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I'm looking for bird studies that have found either a negative correlation or no correlation between habitat quality and reproductive success.

Or in other words, bird studies that have found that reproductive success was lower in lower quality habitats. Or, that have found there was no difference in reproductive success between habitat classified as high quality and low quality.

Can anyone help?

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  • $\begingroup$ Do you mean studies where the habitat quality was assigned before gathering data on reproductive success (i.e. based on other data sources)? Habitats where the reproductive success is low is often considered to be "poor" habitat post-hoc. $\endgroup$ – fileunderwater Jul 12 '15 at 22:04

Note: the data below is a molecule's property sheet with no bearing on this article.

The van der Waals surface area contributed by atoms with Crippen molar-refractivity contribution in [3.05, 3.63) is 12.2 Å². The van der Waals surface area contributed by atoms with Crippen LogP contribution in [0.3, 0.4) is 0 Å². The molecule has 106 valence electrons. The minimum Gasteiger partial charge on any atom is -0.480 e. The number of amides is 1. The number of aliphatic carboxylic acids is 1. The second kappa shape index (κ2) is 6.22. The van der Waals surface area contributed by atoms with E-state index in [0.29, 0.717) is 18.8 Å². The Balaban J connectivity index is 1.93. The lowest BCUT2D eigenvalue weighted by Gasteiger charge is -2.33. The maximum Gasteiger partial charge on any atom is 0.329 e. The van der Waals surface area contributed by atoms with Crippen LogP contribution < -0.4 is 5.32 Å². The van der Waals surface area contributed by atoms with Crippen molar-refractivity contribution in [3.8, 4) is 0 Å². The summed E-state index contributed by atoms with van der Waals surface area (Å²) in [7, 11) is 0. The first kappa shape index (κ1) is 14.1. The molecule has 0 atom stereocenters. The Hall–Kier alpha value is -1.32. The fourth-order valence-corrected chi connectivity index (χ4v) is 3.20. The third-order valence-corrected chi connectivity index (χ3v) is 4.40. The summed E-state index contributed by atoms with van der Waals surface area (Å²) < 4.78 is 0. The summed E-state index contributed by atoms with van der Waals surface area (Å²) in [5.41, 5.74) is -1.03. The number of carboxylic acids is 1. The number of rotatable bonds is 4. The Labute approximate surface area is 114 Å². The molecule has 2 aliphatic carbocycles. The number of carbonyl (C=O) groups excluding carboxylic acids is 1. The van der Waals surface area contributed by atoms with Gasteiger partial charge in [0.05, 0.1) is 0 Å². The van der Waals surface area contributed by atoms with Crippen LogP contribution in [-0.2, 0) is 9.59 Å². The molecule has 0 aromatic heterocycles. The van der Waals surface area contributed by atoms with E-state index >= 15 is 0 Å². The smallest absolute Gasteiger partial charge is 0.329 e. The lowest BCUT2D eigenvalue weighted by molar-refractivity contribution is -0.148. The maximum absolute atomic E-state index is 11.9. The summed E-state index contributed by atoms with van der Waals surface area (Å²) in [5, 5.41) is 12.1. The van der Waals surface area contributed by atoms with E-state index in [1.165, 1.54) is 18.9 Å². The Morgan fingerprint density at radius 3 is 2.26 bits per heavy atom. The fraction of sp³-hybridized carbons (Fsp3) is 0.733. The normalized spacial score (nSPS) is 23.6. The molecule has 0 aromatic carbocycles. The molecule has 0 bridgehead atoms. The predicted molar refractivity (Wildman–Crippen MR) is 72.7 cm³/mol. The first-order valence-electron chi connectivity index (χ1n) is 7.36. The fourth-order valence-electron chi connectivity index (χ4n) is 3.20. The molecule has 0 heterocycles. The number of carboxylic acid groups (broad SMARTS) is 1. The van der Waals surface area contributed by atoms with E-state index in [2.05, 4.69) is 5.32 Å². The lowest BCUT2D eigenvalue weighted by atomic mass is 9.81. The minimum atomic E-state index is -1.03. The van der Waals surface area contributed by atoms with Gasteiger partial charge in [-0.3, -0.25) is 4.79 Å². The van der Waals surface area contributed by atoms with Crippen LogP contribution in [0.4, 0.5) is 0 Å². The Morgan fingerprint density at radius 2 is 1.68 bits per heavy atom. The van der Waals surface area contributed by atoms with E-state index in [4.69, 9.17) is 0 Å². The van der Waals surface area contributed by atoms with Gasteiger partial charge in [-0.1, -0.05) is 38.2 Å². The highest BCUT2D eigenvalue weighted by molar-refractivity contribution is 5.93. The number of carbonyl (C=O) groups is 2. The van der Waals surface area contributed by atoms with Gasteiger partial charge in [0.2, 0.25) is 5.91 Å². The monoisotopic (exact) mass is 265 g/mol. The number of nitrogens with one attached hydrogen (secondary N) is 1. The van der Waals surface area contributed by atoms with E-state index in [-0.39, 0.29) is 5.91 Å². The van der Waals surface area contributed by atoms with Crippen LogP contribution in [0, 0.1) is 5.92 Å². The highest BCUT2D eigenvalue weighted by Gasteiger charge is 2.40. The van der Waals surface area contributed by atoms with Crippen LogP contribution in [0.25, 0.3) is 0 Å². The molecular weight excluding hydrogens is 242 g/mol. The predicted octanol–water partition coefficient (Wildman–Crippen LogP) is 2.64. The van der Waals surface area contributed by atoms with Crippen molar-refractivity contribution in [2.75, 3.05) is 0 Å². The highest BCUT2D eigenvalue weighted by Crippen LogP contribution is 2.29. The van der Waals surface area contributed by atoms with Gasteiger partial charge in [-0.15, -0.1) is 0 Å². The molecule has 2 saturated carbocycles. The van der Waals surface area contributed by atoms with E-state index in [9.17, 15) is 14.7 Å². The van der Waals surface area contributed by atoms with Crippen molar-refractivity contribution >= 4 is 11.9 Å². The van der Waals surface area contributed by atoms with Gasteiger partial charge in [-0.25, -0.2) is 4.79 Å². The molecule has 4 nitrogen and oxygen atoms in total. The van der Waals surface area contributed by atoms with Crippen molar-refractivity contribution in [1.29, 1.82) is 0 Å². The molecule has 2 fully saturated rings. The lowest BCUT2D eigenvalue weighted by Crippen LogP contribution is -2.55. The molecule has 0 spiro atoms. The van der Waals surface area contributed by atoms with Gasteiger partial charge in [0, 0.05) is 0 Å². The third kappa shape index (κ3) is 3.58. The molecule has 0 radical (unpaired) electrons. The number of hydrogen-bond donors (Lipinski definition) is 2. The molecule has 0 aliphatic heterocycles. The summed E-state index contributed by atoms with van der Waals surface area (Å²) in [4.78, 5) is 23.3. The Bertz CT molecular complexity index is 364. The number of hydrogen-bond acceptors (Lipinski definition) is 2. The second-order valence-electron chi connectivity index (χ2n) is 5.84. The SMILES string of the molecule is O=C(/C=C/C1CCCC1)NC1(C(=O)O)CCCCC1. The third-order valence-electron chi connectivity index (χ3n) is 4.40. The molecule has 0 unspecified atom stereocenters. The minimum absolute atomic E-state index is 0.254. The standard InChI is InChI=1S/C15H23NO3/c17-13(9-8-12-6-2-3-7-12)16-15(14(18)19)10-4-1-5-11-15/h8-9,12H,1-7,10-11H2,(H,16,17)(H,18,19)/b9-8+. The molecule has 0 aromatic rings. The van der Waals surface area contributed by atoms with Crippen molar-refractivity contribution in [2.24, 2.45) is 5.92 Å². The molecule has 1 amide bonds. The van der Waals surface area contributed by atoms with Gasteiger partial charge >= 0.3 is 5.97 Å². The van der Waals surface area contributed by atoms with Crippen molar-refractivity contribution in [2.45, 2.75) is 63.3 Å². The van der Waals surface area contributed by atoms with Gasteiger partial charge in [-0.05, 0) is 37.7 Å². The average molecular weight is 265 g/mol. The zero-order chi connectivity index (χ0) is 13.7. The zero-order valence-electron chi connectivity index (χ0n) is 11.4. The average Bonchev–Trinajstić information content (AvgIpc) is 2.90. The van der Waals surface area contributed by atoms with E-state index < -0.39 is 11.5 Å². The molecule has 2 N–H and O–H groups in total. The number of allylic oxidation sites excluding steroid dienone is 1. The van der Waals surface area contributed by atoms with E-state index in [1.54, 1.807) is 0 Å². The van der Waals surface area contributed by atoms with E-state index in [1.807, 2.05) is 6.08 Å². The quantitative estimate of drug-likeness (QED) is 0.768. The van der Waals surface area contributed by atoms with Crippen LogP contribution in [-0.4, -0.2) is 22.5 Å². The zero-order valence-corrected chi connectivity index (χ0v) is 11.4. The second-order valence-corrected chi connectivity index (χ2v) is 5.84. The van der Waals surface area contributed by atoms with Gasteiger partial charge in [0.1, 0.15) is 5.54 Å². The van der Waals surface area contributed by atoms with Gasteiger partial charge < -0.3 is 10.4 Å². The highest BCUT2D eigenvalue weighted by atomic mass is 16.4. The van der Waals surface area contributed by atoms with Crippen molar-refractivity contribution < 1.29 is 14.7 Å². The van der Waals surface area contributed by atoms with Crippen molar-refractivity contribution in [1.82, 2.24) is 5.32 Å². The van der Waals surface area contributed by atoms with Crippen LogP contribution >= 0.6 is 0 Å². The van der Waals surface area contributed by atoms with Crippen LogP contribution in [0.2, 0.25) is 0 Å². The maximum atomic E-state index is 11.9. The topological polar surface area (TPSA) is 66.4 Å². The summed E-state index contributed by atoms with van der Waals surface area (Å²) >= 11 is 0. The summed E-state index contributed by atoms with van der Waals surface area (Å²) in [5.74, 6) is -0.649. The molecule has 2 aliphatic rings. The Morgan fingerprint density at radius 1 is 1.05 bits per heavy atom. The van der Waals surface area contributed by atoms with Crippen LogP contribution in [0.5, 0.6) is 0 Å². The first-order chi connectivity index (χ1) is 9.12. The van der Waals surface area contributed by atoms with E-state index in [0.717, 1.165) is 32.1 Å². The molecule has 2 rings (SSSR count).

• $\begingroup$ Yes where habitat was classified as low quality before high reproductive success was found $\endgroup$ – luciano Jul 13 '15 at 20:56
  • $\begingroup$ I've been part of one paper that estimates habitat-specific survival rates and population growth rate (to evaluate quality), with habitats relating to field-layer height, where there was a rather clear idea of what should correspond to "good" and "bad" habitats, see Arlt et al (2008). Habitat-Specific Population Growth of a Farmland Bird. PlosOne. Does this seem like a suitable study to your question? $\endgroup$ – fileunderwater Aug 20 '15 at 10:27
  • $\begingroup$ Google Scholar pulls up some useful looking options $\endgroup$ – theforestecologist Jan 23 '16 at 1:45

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